View from the Chamber – week 28

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Online fraud and scams in Scotland have increased 69% since 2011/12 according to the latest Recorded Crime in Scotland survey.

In response, the Little Book of Big Scams has been created through a collaboration between Police Scotland, Scottish Business Resilience Centre and Royal Bank of Scotland.

This guide warns about 19 types of scams to look out for, alongside practical guidance on how to spot them and what to do should you fall victim to one.

Holidays, tickets for sporting and music events, and unsolicited emails are three prime targets for fraudsters, according to this latest resource. The organisations have collaborated on this new guide providing practical advice to help Scots avoid the pitfalls. The top three scam areas are:

Ticketing fraud

With sports and music events, people need to be mindful where to buy their tickets, so they are not left empty handed. The guide advises that tickets should be bought from the official event promoter only, and to be aware of anyone asking to pay for tickets via bank transfer.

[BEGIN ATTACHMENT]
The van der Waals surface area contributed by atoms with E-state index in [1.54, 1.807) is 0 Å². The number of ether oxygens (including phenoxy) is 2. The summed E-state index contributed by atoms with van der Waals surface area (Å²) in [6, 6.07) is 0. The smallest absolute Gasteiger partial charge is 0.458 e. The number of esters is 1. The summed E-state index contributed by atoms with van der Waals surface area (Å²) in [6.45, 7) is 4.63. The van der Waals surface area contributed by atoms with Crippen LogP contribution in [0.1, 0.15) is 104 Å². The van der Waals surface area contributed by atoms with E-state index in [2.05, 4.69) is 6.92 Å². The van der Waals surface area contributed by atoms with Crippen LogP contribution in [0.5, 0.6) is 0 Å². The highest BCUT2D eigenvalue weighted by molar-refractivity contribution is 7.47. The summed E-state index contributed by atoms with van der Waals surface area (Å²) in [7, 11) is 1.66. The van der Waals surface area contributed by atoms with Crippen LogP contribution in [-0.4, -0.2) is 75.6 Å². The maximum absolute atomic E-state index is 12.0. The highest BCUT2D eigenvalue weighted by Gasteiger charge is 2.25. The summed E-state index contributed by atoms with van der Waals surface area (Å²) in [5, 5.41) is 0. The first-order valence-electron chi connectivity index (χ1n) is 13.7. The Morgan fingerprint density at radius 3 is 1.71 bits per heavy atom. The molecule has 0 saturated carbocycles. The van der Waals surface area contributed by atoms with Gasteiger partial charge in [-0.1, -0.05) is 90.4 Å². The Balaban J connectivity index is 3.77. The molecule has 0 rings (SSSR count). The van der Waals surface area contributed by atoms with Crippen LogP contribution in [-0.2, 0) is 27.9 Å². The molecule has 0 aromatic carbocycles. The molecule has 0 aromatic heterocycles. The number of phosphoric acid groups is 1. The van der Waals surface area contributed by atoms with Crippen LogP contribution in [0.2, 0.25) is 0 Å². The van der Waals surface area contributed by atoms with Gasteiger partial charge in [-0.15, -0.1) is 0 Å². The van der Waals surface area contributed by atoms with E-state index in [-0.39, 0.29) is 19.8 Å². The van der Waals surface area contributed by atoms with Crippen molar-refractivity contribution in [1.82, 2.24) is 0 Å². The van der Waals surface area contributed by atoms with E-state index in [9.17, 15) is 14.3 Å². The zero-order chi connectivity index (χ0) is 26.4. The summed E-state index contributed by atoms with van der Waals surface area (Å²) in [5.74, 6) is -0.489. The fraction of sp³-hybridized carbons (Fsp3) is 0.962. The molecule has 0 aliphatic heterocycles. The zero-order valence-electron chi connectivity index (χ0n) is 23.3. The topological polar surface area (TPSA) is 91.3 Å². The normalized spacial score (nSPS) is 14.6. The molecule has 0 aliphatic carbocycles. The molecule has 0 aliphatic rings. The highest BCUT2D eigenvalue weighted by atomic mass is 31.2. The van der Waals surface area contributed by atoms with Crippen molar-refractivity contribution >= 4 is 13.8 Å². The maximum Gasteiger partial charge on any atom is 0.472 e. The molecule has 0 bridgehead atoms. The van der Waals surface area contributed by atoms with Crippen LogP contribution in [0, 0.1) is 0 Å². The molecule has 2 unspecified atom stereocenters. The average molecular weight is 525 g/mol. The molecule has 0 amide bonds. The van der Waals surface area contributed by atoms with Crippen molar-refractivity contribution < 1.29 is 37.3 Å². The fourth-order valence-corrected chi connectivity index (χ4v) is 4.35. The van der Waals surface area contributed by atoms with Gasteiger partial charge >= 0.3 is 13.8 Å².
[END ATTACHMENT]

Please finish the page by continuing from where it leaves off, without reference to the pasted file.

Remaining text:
Holiday fraud

Online scammers are exploiting this summer’s pressures on the travel industry, coupled with a desire for Scots seeking a sunshine break. The guide outlines the traps, such as booking accommodation and other travel services that do not exist, resulting in stressful financial repercussions.

Scam mail

Individuals can be enticed via post or emails by an unbelievable offer or competition, typically targeting the elderly or vulnerable. The guide advises consumers to be wary about sharing their personal details and so-called prizes that do not require an entry.
Anyone who thinks that they are the victim of a scam should contact their bank immediately on an official phone number, such as the one on a bank statement or bank/credit card.

The Little Book of Big Scams is available to download by accessing www.lochaberchamber.co.uk/news